E10 fuel: Check before you fill up – it can damage older cars

E10 fuel: Check before you fill up – it can damage older cars

E10 fuel: Check before you fill up – it can damage older cars

The petrol being rolled out across UK forecourts to help cut carbon emissions is not for everyone

A motorist at the pumps fills up their car with E10

Miles Brignall

Last modified on Sat 7 Aug 2021 13.58 EDT

About 600,000 owners of older vehicles need to check whether a new E10 unleaded petrol will damage their engine as the fuel is rolled out across the UK as part of an attempt to cut carbon emissions.

In the biggest change to forecourts since four star petrol was banned 20 years ago, the government has decreed that from September the standard, cheapest, unleaded petrol must be a 10% bioethanol mix.

The E5 unleaded fuel sold at forecourts until now contains 5% bioethanol.

Anyone filling up in recent weeks may have noticed that there are now two basic unleaded options – the new E10 fuel, and the familiar E5 – as fuel retailers gear up for the change.

While the government says that 95% petrol cars will be able to switch to the “greener” E10 unleaded without a problem, its impact statement on the switch suggested 600,000 cars and scooters and other early vehicles such as campervans – mostly those built in the early 2000s – will not run on the fuel.

If your car is one of them, you may have to start buying super-unleaded which retains the 5% bioethanol mix, but is typically at least 10p a litre more expensive. Those forced to switch will be paying around GBP5 extra each time they fill up – assuming an average family car with a 50-litre tank. Someone filling up once a week will face a GBP250-a-year fuel bill rise, at a time when prices are already at an eight-year high.

To help drivers find out if their car is affected, the government has launched a vehicle checker website. Plenty of cars built before 2011, at which point all cars sold were required to run on it, will be able to use the new E10 unleaded.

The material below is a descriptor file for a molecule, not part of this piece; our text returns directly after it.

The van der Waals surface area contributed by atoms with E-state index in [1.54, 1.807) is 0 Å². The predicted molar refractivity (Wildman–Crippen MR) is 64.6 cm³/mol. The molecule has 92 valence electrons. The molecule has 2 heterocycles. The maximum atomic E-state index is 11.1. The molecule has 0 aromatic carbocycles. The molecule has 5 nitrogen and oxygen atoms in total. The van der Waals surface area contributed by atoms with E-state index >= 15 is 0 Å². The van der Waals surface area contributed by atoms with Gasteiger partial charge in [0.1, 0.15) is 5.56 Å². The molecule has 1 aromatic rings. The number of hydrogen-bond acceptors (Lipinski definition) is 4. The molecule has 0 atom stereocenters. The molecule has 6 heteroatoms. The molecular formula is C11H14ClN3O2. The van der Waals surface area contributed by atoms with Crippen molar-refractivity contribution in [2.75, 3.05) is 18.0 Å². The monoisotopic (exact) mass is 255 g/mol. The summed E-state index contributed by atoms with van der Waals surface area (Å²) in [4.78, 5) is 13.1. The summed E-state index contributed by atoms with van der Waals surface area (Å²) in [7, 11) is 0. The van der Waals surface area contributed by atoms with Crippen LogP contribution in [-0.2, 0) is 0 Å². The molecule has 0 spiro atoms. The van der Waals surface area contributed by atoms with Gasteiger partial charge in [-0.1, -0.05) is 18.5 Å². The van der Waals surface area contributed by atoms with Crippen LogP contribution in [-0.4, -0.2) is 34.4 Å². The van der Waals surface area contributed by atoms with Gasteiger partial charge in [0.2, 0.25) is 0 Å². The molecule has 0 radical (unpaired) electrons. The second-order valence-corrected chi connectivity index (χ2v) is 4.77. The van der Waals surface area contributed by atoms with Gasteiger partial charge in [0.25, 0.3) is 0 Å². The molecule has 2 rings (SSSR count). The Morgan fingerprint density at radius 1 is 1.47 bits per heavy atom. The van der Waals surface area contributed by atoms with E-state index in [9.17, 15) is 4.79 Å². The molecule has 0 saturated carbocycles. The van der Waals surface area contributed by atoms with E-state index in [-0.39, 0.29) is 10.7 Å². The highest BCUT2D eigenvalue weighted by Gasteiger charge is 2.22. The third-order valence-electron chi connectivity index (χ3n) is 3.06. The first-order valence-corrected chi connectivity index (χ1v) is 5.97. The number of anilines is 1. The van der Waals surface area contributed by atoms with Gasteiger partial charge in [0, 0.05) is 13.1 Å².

In some model ranges, owners of cars with one engine are being told it will be fine, while those of a similar model are advised not. For example, E10 petrol is cleared for use in all Toyota’s European petrol models made from January 1998, except two Avensis models with 2.0 and 2.4 litre engines.

Owners of a number of VW Golfs and other models built as recently as 2004 are also being advised to not to switch to E10 petrol.

The switch to greener petrol is part of the government’s move to net-zero CO2 emissions by 2050.

Bioethanol is produced from crops such as sugar beet, which is a renewable source.

Transport secretary Grant Shapps says the introduction of E10 fuel will cut carbon emissions by 750,000 tonnes per year – the equivalent of taking 350,000 cars off the road.

“Although more and more motorists are driving electric vehicles, there are steps we can take to reduce emissions from the millions of vehicles already on our roads – the small switch to E10 petrol will help drivers across the country reduce the environmental impact of every journey, as we build back greener,” he says.

The RAC says drivers who put the E10 fuel in an unsuitable car risk damaging its fuel system components. Classic car enthusiasts are likely to be particularly affected.

The RAC’s fuel spokesman, Simon Williams, says: “The switch to E10 petrol is clearly good news for the environment and will not affect the vast majority of the UK’s 33m drivers. However, many cars registered prior to 2002 shouldn’t use E10 as seals, plastics and metals may be damaged by its corrosive properties if used exclusively over longer periods. It’s vital that anyone with an older vehicle gets the message about the switch otherwise they could end up with a big repair bill.”

Meanwhile Edmund King, president at the AA, has warned fuel bills are set to rise for all motorists because the new fuel doesn’t go quite as far as the E5 unleaded that it replaces.

“Moving from E5 to E10 is estimated to reduce pump price petrol costs by 0.2 pence per litre. However, as the energy content of the fuel will also lower meaning motorists will have to buy more litres of fuel. Overall fuel costs for petrol cars are therefore estimated to increase by 1.6% as a result of moving to E10,” he says.

The move has one other, possibly unforeseen, consequence. People are also advised not to put the new E10 fuel, which will be clearly marked on the filling station nozzle, in petrol lawn mowers and other similar petrol-run garden machines, as they may not like it either. The owners of some boats will also have to switch to the more expensive super-unleaded, along with plenty of scooter and moped riders.

The government has committed to selling the E5 super-unleaded fuel for at least five more years. None of these changes affects diesel car users.

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